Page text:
You love your S.O. — and if you don’t yet, you think you might soon — but that doesn’t mean that you’re constantly feeling totally in tune with them. Since we’re all expected to have jobs, and socialize, and exercise occasionally, and contribute to society in some meaningful way, your first priority can’t always be your relationships. As a result, you can find yourself feeling disconnected from your special someone, and that sense of alienation can leave you in a panic. Does this mean the relationship is over? Is it always going to be like this? Can we ever get back on track? Not necessarily, no, and yes — periods of disconnection aren’t a sign of a doomed partnership. Here are seven specific steps to help reconnect with your partner.

A couple cuddles and laughs in bed

1. Practice empathy. Your feelings of disengagement from your partner may simply be a reflection of the fact that you’re not taking as much time as you should to understand what it’s like to be them. In order to flex your empathy muscles within the relationship, relationship expert and matchmaker Margaux Cassuto recommends asking more questions, practicing more focused listening, and even shadowing your partner through parts of their day when it’s possible.

2. Step away from the phone. If you’re stumped as to why you’re feeling disconnected from bae in the first place, consider that pesky phone of yours. Yes, it’s great for staying in touch with friends and keeping on top of potential problems at the office, but it can also be a major distraction. “Due to increased social media use, partners are often engaging alongside each other — playing with their phones, scrolling — rather than with each other,” observes registered psychologist Rachel Tomlinson. “This creates a lack of presence, and it’s hard to feel a sense of emotional connection when this happens.” Start setting some shared boundaries with your phones. Try out a digital detox for a few hours as a couple, or establish one phone-free night per week.

3. Plan a weekly check-in. Establishing a regular meeting time with your partner might sound like the least romantic solution possible, but trust us — it works! Marriage and family therapist Allison Zamani suggests getting a non-negotiable 15-minute conversation on your shared calendar once a week. “It is common for people in relationships to not talk about things that they feel are minor or that they can just get over, because they don’t want to rock the boat when the relationship is going well,” she says. So this is your moment to bring up anything about the relationship that’s been on your mind. When you get into a good routine with these kinds of conversations, you’ll avoid issues cropping up down the road and ensure that there’s meaningful face time on the agenda no matter how busy life gets.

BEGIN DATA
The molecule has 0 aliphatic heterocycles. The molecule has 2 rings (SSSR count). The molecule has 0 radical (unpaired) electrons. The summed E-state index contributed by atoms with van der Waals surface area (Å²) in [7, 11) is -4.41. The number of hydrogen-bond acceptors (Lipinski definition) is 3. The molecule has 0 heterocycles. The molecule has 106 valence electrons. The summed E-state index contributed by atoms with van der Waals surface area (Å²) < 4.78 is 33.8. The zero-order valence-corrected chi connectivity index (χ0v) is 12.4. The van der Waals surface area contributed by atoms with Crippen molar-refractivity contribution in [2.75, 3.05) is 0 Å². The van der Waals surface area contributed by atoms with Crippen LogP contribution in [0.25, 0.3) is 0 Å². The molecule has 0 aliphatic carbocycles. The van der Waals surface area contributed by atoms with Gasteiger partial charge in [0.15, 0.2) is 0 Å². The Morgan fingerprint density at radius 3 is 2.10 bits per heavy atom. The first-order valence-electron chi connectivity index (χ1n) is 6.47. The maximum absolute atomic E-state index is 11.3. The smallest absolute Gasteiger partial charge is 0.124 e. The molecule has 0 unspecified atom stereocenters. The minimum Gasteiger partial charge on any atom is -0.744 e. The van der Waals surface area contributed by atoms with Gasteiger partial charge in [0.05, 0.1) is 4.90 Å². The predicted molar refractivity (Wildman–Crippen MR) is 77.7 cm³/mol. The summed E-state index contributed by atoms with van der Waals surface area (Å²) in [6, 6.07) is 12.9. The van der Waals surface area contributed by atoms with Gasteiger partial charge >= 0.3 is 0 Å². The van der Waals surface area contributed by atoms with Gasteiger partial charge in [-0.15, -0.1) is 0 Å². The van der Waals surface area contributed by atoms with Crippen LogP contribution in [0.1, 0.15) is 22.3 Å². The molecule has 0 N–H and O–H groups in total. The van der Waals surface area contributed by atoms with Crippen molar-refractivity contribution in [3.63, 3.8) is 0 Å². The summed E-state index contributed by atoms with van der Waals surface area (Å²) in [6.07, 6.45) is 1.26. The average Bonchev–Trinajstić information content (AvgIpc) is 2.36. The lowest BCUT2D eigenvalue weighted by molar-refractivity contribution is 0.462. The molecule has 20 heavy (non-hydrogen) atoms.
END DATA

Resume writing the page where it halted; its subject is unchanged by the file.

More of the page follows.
A couple cooks dinner together

4. Throw a dinner party. “[Hosting] gives you and your partner a chance to work as teammates,” says licensed mental health counselor Lauren Rigney. And the dinner party doesn’t have to be anything fancy. The simple act of collaborating with your S.O. on creating a menu, preparing the food, selecting the perfect playlist, and then working together to pull it off will make you feel more connected, even if means ordering pizza or throwing hot dogs on the grill.

5. Take a class together. “One of the best ways to connect is to take a class together,” encourages author and marriage therapist Caroline Madden. “Learning something together and having that experience of growing together makes couples feel closer.” Plus, you’ll finally have the excuse you’ve been looking for to learn to tango or make sushi!

6. Do something adventurous. Facing fear gets your adrenaline pumping, and when you experience that with a partner, it gives you a great opportunity to bond and to make a unique memory in the process. Relationship coach and co-founder of A Good First Date Rachel Perlstein recommends especially high-adrenaline activities like sky diving or bungee jumping, but you can achieve similar feelings on a smaller scale by going on a local hike, pushing yourself in a new workout, or checking out an especially tall building in your home city.

7. Make time to express needs. In the rush of work and social commitments and our mere mortal need to sleep, it’s all too easy to forget to tell our significant others what we really need from them… and then get frustrated when they don’t deliver. Counselor and relationship expert Tara Vossenkemper suggests that all couples deliberately carve out time solely dedicated to sharing what they need from each other. If nothing else, this is a great moment to tell your partner outright that you’re feeling disconnected from them so you can make a plan together to get back on track before the situation spirals.

How do you reconnect with your significant other? Tweet us @BritandCo.

(Photos via Getty)

Brit + Co may at times use affiliate links to promote products sold by others, but always offers genuine editorial recommendations.